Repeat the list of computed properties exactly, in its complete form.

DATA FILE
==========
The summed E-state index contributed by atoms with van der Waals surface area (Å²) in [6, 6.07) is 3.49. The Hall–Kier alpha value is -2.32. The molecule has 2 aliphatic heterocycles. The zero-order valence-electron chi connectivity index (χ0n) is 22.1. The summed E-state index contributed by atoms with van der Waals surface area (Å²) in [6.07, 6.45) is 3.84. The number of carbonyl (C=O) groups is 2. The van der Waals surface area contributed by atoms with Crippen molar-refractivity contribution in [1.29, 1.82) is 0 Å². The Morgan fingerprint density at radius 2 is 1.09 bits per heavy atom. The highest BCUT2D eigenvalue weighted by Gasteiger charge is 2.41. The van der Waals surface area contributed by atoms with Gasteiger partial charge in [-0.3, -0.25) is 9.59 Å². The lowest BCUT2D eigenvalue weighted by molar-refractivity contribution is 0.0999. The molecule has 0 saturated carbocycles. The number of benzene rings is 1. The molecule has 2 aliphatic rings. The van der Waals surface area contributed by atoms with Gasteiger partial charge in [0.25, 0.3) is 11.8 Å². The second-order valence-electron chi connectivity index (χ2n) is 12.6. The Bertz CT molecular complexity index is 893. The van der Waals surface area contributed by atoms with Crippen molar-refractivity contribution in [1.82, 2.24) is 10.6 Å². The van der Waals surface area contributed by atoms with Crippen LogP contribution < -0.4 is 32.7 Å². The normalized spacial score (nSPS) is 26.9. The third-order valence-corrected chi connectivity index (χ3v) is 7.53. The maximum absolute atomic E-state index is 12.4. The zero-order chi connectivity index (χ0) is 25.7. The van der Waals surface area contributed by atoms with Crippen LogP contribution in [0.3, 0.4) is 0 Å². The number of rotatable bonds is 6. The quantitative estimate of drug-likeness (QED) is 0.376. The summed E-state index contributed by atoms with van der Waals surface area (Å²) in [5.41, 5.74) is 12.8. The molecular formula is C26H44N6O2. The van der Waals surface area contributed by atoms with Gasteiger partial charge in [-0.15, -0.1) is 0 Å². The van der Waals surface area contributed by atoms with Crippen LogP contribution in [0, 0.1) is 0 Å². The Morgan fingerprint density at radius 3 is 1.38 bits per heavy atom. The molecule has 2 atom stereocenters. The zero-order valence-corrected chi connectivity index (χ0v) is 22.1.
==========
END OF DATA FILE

The summed E-state index contributed by atoms with van der Waals surface area (Å²) in [6, 6.07) is 3.49. The Hall–Kier alpha value is -2.32. The molecule has 2 aliphatic heterocycles. The zero-order valence-electron chi connectivity index (χ0n) is 22.1. The summed E-state index contributed by atoms with van der Waals surface area (Å²) in [6.07, 6.45) is 3.84. The number of carbonyl (C=O) groups is 2. The van der Waals surface area contributed by atoms with Crippen molar-refractivity contribution in [1.29, 1.82) is 0 Å². The Morgan fingerprint density at radius 2 is 1.09 bits per heavy atom. The highest BCUT2D eigenvalue weighted by Gasteiger charge is 2.41. The van der Waals surface area contributed by atoms with Gasteiger partial charge in [-0.3, -0.25) is 9.59 Å². The lowest BCUT2D eigenvalue weighted by molar-refractivity contribution is 0.0999. The molecule has 0 saturated carbocycles. The number of benzene rings is 1. The molecule has 2 aliphatic rings. The van der Waals surface area contributed by atoms with Gasteiger partial charge in [0.25, 0.3) is 11.8 Å². The second-order valence-electron chi connectivity index (χ2n) is 12.6. The Bertz CT molecular complexity index is 893. The van der Waals surface area contributed by atoms with Crippen molar-refractivity contribution in [1.82, 2.24) is 10.6 Å². The van der Waals surface area contributed by atoms with Crippen LogP contribution < -0.4 is 32.7 Å². The normalized spacial score (nSPS) is 26.9. The third-order valence-corrected chi connectivity index (χ3v) is 7.53. The maximum absolute atomic E-state index is 12.4. The zero-order chi connectivity index (χ0) is 25.7. The van der Waals surface area contributed by atoms with Crippen LogP contribution in [0.3, 0.4) is 0 Å². The number of rotatable bonds is 6. The quantitative estimate of drug-likeness (QED) is 0.376. The summed E-state index contributed by atoms with van der Waals surface area (Å²) in [5.41, 5.74) is 12.8. The molecular formula is C26H44N6O2. The van der Waals surface area contributed by atoms with Gasteiger partial charge in [-0.15, -0.1) is 0 Å². The van der Waals surface area contributed by atoms with Crippen LogP contribution in [0, 0.1) is 0 Å². The Morgan fingerprint density at radius 3 is 1.38 bits per heavy atom. The molecule has 2 atom stereocenters. The zero-order valence-corrected chi connectivity index (χ0v) is 22.1.